By definition an algorithm can give us only one single answer. But does this provide us the right answer or one from three or four or five alternatives? Will it provide the same response every time or different ones for the same issue? Many MIS systems are not ready to manage big data, due to the lack of smart analytic tools. Without human intervention to make those critical decisions, based on knowledge and experience, we still cannot talk about completely effective and efficient smart production. Therefore the reliable solution combines human brains and algorithms together, allowing Process Engineers to make informed decisions after seeing all the data from various collection points. It is obvious that the quality of the raw data is one of the core components of the Smart Factory. In the connected Smart Factory, all machines and systems become essentially smart sensors, collecting all possible data from the production line and the boards themselves.
Therefore, the accuracy and sensitivity of those sensors is very critical, especially in quality control systems like AOI and AXI. Without diminishing the strong characteristics of the in-line inspection equipment, these still need assistive technologies for the verification of faults. The connected at-line x-ray would be that additional sensor making the final Pass/Fail decision. This paper will investigate how the connected at-line x-ray system can improve the production yield and lower production costs of the manufacturing process when connected to the production line via in-line AXI (or 3DAOI). This paper will demonstrate the logic and benefits of SmartLink technology where at-line x-ray can compensate the shortcomings of in-line inspection solutions.
V-ONE, a smart factoring tool at your fingertips, visualize, respond and proactively predict the inspection results in various stages of the production lines making your process indicators live both pre and post inspections and giving the capability to control the production process in a smarter way with less time and resources.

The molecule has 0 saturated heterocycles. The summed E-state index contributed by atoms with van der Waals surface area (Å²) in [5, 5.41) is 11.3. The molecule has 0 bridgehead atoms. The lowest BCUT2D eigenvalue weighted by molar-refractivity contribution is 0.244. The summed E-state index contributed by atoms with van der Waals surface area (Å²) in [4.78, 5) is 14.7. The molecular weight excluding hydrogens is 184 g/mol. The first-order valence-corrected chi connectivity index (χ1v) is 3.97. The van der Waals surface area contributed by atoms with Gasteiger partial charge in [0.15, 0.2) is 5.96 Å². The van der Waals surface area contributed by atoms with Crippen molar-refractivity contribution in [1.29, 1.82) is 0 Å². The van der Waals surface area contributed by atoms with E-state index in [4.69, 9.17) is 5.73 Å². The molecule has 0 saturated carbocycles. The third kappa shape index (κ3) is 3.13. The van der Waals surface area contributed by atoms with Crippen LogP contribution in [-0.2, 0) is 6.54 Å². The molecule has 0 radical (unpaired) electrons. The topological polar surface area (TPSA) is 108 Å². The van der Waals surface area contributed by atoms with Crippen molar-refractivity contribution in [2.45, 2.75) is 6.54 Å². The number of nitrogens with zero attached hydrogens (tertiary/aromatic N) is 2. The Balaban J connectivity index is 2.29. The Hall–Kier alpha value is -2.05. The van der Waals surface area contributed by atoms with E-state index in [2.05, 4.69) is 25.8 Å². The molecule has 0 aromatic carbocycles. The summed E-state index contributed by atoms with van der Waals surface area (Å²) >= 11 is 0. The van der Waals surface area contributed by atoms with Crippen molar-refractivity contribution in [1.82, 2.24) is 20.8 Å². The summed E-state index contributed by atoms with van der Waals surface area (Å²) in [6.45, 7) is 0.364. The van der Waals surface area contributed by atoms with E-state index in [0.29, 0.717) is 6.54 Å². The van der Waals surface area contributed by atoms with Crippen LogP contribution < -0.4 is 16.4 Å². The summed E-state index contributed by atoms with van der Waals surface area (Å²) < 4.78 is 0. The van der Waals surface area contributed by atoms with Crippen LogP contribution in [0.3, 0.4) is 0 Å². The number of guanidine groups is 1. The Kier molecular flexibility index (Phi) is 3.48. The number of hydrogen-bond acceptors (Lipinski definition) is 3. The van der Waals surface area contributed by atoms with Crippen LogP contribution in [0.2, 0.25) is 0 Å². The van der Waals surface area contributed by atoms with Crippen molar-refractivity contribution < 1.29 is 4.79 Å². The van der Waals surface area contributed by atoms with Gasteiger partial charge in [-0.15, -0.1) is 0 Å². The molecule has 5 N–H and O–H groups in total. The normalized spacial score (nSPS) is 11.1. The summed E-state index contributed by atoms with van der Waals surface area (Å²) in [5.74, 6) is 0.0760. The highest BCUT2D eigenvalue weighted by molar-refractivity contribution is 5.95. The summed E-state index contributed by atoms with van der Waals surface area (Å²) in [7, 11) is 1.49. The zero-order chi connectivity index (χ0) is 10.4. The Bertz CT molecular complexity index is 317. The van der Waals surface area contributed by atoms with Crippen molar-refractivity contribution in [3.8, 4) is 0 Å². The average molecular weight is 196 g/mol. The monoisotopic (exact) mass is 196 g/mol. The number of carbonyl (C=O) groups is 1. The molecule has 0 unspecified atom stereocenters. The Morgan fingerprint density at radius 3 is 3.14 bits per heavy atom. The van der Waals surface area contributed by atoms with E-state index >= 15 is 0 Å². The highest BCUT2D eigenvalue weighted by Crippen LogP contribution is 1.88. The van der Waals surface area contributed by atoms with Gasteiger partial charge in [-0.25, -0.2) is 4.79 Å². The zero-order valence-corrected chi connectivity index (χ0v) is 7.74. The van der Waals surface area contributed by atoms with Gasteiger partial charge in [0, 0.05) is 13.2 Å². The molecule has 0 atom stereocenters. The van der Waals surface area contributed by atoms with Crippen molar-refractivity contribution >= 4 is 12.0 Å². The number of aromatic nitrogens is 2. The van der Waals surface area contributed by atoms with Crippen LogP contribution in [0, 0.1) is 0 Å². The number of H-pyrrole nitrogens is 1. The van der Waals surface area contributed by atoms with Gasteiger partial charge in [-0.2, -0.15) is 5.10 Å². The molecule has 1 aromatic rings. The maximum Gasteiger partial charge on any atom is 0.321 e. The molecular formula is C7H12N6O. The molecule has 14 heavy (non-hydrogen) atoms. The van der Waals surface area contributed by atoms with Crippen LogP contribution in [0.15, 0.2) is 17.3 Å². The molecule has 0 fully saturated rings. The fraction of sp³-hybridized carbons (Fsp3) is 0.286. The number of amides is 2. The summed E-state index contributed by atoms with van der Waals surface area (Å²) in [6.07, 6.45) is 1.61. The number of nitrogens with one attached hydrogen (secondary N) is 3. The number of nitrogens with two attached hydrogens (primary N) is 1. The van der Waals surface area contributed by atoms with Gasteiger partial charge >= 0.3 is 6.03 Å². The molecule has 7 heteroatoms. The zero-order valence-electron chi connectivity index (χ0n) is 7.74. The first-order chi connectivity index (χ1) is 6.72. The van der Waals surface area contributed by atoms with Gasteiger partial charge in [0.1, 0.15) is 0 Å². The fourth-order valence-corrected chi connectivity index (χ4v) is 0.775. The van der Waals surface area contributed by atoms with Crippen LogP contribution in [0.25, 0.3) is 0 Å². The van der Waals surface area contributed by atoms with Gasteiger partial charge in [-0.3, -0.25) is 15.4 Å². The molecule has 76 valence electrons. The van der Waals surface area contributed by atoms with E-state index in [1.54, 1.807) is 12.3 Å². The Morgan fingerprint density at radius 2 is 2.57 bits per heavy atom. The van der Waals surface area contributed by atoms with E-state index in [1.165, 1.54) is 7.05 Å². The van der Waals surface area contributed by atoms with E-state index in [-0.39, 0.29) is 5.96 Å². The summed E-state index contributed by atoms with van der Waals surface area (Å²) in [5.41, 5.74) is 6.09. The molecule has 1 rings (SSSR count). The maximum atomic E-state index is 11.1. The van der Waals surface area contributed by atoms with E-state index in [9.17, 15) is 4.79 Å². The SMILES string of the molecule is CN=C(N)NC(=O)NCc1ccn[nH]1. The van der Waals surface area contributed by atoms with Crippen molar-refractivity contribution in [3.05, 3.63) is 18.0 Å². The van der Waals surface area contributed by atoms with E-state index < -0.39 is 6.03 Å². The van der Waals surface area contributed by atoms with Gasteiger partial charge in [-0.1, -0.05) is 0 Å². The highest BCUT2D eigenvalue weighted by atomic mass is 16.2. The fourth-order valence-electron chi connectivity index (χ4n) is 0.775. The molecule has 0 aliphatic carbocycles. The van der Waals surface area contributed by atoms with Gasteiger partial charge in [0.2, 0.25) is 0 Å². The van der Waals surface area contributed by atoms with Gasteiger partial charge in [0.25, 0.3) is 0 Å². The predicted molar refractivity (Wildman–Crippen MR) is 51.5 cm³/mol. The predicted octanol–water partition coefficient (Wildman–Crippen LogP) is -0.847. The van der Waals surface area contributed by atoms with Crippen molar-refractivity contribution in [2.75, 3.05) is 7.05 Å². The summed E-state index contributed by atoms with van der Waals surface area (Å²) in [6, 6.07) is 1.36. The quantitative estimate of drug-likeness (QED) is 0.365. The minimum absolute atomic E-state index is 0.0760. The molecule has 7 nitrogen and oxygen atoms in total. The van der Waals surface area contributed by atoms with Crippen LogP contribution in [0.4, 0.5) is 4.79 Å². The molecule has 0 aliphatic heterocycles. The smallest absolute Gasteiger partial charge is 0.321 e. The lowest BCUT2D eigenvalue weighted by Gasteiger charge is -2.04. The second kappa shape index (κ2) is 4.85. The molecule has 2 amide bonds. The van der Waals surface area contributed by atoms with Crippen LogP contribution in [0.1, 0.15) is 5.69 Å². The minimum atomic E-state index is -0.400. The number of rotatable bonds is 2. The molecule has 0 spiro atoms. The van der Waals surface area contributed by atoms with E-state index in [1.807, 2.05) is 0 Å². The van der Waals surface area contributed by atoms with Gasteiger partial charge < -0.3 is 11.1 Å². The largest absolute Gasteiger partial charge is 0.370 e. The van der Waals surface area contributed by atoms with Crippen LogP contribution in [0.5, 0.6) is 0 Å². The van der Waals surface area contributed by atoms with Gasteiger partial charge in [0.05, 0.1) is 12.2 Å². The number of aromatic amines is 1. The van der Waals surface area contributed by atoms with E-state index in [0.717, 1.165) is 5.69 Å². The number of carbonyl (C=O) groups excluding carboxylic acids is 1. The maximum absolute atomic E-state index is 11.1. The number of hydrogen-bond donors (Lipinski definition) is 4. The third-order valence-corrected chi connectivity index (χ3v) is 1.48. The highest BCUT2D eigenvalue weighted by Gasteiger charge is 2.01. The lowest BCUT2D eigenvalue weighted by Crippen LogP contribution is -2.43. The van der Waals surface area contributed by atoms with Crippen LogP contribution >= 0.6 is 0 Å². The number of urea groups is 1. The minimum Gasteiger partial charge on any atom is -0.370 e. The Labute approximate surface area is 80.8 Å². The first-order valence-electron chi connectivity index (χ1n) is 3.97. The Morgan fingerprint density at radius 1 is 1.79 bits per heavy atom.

Electronics Manufacturing around the world suffers from defects on the products that slips through inspection stations. This project involves in a software solution that serves in the concept of Industry 4.0. The purpose of this software solution strive to monitor the inspection stations, giving real time information and process defects in order for the engineers to predict the product defects in high accuracy when it happens and soon even before it happens.
This project draws upon mostly primary sources from the Machine Vision aspect as well as in the technology of deep learning artificial intelligence and big data analytics. The prior focus and objective of this project is to connect all the inspection systems and other equipment in the SMT production line. Visualize real time information and process defects from them and ProActively inform potential root causes of the defects that happens, where it happen and how it happens so that prevention steps can be implemented. Therefore it enables factories to be managed in a smarter way and optimizes factory resources across geographical locations. The enormous data collection can be stored in a centralized server or cloud platform. This project has highlighted the importance of the revolution in the manufacturing industry and beyond. The benefits; it has allowed reduction of time to market, reduction of humans managing machines, higher yield and utilization of investment on capital equipment.
Amazon currently employs over 45,000 robots across 20 fulfillment centers around the world. That’s a 50% increase in a single year. As the lights out concept rapidly grows with the giant retailer, automation adoption still finds resistance in the SMT manufacturing world. Despite the great progress in the development of the integrated production line with Industry 4.0, a critical part of the manufacturing chain still offline. Inventory rooms around the world must still operate with a far reduced level of sophistication. It is not uncommon to find thousands of reels densely packed in hundreds of linear feet of shelving space.